I enjoy making scale miniatures, so of course I have a collection of miniatures.  In this display are a few of the things that I have made. On the top shelf is a Victorian bassinet in 1/12 scale (One inch equals one foot).  The second shelf has a couple of houses in 1/144 scale.

Another thing that I love to collect are chickens.  I have a lot of chickens in my kitchen.  Above my cupboards I have several basket and ceramic hens. Elsewhere, I have chicken paintings and plates. 
Another collection that I have in my kitchen are my cream pitchers, with a couple of unusual cups and saucers thrown in for good measure.  I love so many of the old china patterns, and collecting sets would have been just too expensive and cumbersome. Most everyone collects salt and pepper shakers, so I decided that I would remind myself of those great old patterns with cream pitchers. One of my most treasured pitchers is on the middle shelf, second from the left.  It is a paper thin while porcelain pitcher made in Ireland that my mother-in-law gave me over 30 years ago.
I collect other things, such as Santas, and ethnic textiles, but the collection that brings me the most joy is my collection of angels.  Some years, I decorate my Christmas tree exclusively with angels, and I always display a lot of them at the holiday season.  But a few of them are out year round.  The picture below is of a few of the angel magnets on my refrigerator.  The angel with the most meaning to me is the one made of mirrors.  In 1994 my mother was in the intensive care unit of OHSU hospital  in Portland Oregon.  The intensive care waiting room was furnished with benches, and those waiting relatives were welcome to spend the night, sleeping there.  I spent about a week living in the waiting room while my mom recovered from a brown recluse spider bite.  One of the other ladies waiting had a husband who was to receive the first lung transplant that OHSU had performed.  This woman was from Alaska where she had a radio ministry program.  She was such a comfort to all the families waiting there, offering words of encouragement, and prayers.  When someone's loved one didn't make it, she comforted them. Even though her husband was in critical condition, she took the time to minister to others.  She gave me this mirror angel that she had made as a reminder that God has angels watching over us.
So, you have been able to share with me some of my collections and the stories behind a couple of them.  I collect what brings a smile to my face.  I smile a lot.

Wednesday, February 22, 2012

Washington--The Actions Make the Man

"I hold the maxim no less applicable to public than to private affairs, that honesty is the best policy."

– George Washington

"The bosom of America is open to receive not only the opulent and respectable stranger, but the oppressed and persecuted of all nations and religions."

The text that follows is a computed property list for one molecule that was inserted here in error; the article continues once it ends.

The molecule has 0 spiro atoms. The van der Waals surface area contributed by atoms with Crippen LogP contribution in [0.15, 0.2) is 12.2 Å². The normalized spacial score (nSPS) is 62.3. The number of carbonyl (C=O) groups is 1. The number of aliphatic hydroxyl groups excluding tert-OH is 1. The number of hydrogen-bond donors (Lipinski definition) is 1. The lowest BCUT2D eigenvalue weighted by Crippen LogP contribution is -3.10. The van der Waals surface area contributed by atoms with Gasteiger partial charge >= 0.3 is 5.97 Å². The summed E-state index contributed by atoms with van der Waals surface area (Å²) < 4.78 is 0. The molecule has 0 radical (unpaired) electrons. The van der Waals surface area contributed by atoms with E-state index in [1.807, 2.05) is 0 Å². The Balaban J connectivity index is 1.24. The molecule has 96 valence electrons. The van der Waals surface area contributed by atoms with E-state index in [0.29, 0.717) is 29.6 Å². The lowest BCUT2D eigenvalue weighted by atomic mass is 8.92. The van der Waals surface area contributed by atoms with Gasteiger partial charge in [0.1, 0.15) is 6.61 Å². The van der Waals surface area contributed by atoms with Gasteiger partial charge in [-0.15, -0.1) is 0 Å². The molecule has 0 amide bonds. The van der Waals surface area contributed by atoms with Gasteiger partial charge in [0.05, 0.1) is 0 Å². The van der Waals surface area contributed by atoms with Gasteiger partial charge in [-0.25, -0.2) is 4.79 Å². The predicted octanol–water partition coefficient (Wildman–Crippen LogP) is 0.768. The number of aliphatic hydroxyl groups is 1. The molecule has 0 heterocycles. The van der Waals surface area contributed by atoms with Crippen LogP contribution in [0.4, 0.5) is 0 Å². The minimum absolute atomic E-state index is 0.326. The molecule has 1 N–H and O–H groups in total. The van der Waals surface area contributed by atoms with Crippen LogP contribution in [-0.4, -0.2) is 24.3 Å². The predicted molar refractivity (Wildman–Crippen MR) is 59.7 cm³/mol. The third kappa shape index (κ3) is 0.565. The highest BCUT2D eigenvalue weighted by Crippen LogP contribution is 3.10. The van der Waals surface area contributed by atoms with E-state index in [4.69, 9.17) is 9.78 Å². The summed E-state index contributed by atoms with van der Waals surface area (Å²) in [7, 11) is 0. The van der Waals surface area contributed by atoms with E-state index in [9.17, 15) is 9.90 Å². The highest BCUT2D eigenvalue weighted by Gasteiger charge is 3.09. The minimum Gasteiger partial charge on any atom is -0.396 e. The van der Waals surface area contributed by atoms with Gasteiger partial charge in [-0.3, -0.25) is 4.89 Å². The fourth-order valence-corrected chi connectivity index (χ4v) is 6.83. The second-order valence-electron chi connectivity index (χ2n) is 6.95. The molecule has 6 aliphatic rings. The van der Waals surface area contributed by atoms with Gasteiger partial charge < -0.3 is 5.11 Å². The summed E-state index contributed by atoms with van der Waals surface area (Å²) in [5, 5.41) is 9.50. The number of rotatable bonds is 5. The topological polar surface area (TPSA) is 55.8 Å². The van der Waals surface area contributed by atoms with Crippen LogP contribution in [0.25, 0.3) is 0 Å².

– George Washington

While we are contending for our own liberty, we should be very cautious not to violate the rights of conscience in others, ever considering that God alone is the judge of the hearts of men, and to him only in this case they are answerable.
GEORGE WASHINGTON, letter to Benedict Arnold, Sep. 14, 1775

Remember that it is the actions, and not the commission, that make the officer, and that there is more expected from him, than the title.
GEORGE WASHINGTON, Address to the Officers of the Virginia Regiment, Jan. 8, 1756

(Born February 22, 1732, Westmoreland County, Virginia [U.S.]—died December 14, 1799, Mount Vernon, Virginia, U.S.) American general and commander in chief of the colonial armies in the American Revolution (1775–83) and subsequently first president of the United States (1789–97).

1. February 22nd is National Be Humble Day...what makes you proud? What keeps you humble?
My children make me proud. Although they had many problems financially, emotionally, and with family they have all turned out to be honest, productive citizens. I am humbled by the constant reminder that I fall short and fail so many times in my quest to be more Christ like.

2. Where is the catch-all (aka dumping ground) in your house?
Unfortunately the kitchen table.  Since I don't eat at the table, it just is so convenient to put the mail, clothes to be folded, and magazines that I need to review on it.
3. Do you make it a point to visit State/National Parks when you travel or even in your own hometown? What's your favorite?
I love visiting parks.  I have visited many in the state, and a lot of national ones.  My favorite--Yellowstone.  Even though I grew up just 25 miles from the east gate, I never tire of the natural wonders there.

4. How would you define honor?
Honesty, fairness, and integrity in one's beliefs and actions, a person who does not take advantage of others and a person who does not only what is expected but more.
5. Angel's food or Devil's food-which cake do you prefer?
Devil's food, I mean after all it's chocolate, do I need to say more?

6. What's the most recent road trip you've taken? Where did you go and how many hours did you spend in the car? Do you like to zoom to your destination without stopping or leisurely wind your way there with stops along the way? What is your car snack of choice?
I love road trips, and I love to drive. I meander to my destination, stopping along the way to check out whatever interest me.  For snacks trail mix with no M&M's are my favorite--they don't get your hands dirty and hold off hunger.until dinner time.  I took a small road trip a couple of weeks ago. The last major one was in the summer of 2010 when I drove 5,000 miles all over the west to visit my brothers and sisters.
On the road again--Border between Oregon and California